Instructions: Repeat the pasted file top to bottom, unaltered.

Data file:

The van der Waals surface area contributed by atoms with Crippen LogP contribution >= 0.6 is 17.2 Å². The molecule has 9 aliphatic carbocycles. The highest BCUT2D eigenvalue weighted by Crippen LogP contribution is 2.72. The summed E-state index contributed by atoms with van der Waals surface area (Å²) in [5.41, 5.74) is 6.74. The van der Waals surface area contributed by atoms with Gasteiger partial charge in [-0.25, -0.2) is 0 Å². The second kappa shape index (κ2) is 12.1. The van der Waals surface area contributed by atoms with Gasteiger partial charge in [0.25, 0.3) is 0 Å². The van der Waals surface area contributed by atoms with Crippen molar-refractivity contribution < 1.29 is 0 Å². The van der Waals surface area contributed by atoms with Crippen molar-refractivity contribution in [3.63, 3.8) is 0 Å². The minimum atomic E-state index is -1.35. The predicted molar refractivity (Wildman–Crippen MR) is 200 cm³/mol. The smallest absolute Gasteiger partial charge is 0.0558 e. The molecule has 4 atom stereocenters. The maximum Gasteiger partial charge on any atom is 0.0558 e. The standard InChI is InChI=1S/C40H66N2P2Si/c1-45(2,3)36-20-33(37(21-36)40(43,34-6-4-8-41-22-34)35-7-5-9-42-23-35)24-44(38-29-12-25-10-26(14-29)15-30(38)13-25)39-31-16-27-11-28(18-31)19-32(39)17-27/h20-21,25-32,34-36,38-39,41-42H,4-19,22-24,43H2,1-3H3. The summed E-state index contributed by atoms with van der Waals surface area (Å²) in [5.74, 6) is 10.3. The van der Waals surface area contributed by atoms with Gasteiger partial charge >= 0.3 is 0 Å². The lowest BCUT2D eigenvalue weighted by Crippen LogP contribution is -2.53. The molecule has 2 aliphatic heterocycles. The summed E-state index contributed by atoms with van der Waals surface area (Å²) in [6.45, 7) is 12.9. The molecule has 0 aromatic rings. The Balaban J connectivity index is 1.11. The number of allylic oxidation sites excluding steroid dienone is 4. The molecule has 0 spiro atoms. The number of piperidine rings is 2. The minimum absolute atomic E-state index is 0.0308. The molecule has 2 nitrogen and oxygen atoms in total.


The van der Waals surface area contributed by atoms with Crippen LogP contribution >= 0.6 is 17.2 Å². The molecule has 9 aliphatic carbocycles. The highest BCUT2D eigenvalue weighted by Crippen LogP contribution is 2.72. The summed E-state index contributed by atoms with van der Waals surface area (Å²) in [5.41, 5.74) is 6.74. The van der Waals surface area contributed by atoms with Gasteiger partial charge in [-0.25, -0.2) is 0 Å². The second kappa shape index (κ2) is 12.1. The van der Waals surface area contributed by atoms with Gasteiger partial charge in [0.25, 0.3) is 0 Å². The van der Waals surface area contributed by atoms with Crippen molar-refractivity contribution < 1.29 is 0 Å². The van der Waals surface area contributed by atoms with Crippen molar-refractivity contribution in [3.63, 3.8) is 0 Å². The minimum atomic E-state index is -1.35. The predicted molar refractivity (Wildman–Crippen MR) is 200 cm³/mol. The smallest absolute Gasteiger partial charge is 0.0558 e. The molecule has 4 atom stereocenters. The maximum Gasteiger partial charge on any atom is 0.0558 e. The standard InChI is InChI=1S/C40H66N2P2Si/c1-45(2,3)36-20-33(37(21-36)40(43,34-6-4-8-41-22-34)35-7-5-9-42-23-35)24-44(38-29-12-25-10-26(14-29)15-30(38)13-25)39-31-16-27-11-28(18-31)19-32(39)17-27/h20-21,25-32,34-36,38-39,41-42H,4-19,22-24,43H2,1-3H3. The summed E-state index contributed by atoms with van der Waals surface area (Å²) in [5.74, 6) is 10.3. The van der Waals surface area contributed by atoms with Gasteiger partial charge >= 0.3 is 0 Å². The lowest BCUT2D eigenvalue weighted by Crippen LogP contribution is -2.53. The molecule has 2 aliphatic heterocycles. The summed E-state index contributed by atoms with van der Waals surface area (Å²) in [6.45, 7) is 12.9. The molecule has 0 aromatic rings. The Balaban J connectivity index is 1.11. The number of allylic oxidation sites excluding steroid dienone is 4. The molecule has 0 spiro atoms. The number of piperidine rings is 2. The minimum absolute atomic E-state index is 0.0308. The molecule has 2 nitrogen and oxygen atoms in total.